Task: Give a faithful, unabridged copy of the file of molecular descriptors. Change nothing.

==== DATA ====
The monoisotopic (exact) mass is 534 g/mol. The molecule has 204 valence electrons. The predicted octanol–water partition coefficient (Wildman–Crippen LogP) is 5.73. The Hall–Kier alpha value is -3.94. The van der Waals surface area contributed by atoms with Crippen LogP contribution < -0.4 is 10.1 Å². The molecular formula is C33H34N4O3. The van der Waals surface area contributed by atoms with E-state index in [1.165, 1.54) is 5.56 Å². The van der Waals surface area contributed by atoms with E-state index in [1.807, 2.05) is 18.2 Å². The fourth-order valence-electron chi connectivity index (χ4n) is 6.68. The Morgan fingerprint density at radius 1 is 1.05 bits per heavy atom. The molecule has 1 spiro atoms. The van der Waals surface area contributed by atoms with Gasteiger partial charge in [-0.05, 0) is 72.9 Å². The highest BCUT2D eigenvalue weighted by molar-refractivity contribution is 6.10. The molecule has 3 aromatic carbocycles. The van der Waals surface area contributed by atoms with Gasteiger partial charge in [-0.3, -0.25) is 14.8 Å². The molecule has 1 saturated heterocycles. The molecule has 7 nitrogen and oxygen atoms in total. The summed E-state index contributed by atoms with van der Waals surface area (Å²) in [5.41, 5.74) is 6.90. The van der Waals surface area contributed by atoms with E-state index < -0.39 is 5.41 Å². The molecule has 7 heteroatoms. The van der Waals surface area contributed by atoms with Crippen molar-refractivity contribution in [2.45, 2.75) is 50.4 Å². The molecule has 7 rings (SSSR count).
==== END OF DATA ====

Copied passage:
The monoisotopic (exact) mass is 534 g/mol. The molecule has 204 valence electrons. The predicted octanol–water partition coefficient (Wildman–Crippen LogP) is 5.73. The Hall–Kier alpha value is -3.94. The van der Waals surface area contributed by atoms with Crippen LogP contribution < -0.4 is 10.1 Å². The molecular formula is C33H34N4O3. The van der Waals surface area contributed by atoms with E-state index in [1.165, 1.54) is 5.56 Å². The van der Waals surface area contributed by atoms with E-state index in [1.807, 2.05) is 18.2 Å². The fourth-order valence-electron chi connectivity index (χ4n) is 6.68. The Morgan fingerprint density at radius 1 is 1.05 bits per heavy atom. The molecule has 1 spiro atoms. The van der Waals surface area contributed by atoms with Gasteiger partial charge in [-0.05, 0) is 72.9 Å². The highest BCUT2D eigenvalue weighted by molar-refractivity contribution is 6.10. The molecule has 3 aromatic carbocycles. The van der Waals surface area contributed by atoms with Gasteiger partial charge in [-0.3, -0.25) is 14.8 Å². The molecule has 1 saturated heterocycles. The molecule has 7 nitrogen and oxygen atoms in total. The summed E-state index contributed by atoms with van der Waals surface area (Å²) in [5.41, 5.74) is 6.90. The van der Waals surface area contributed by atoms with E-state index < -0.39 is 5.41 Å². The molecule has 7 heteroatoms. The van der Waals surface area contributed by atoms with Crippen molar-refractivity contribution in [2.45, 2.75) is 50.4 Å². The molecule has 7 rings (SSSR count).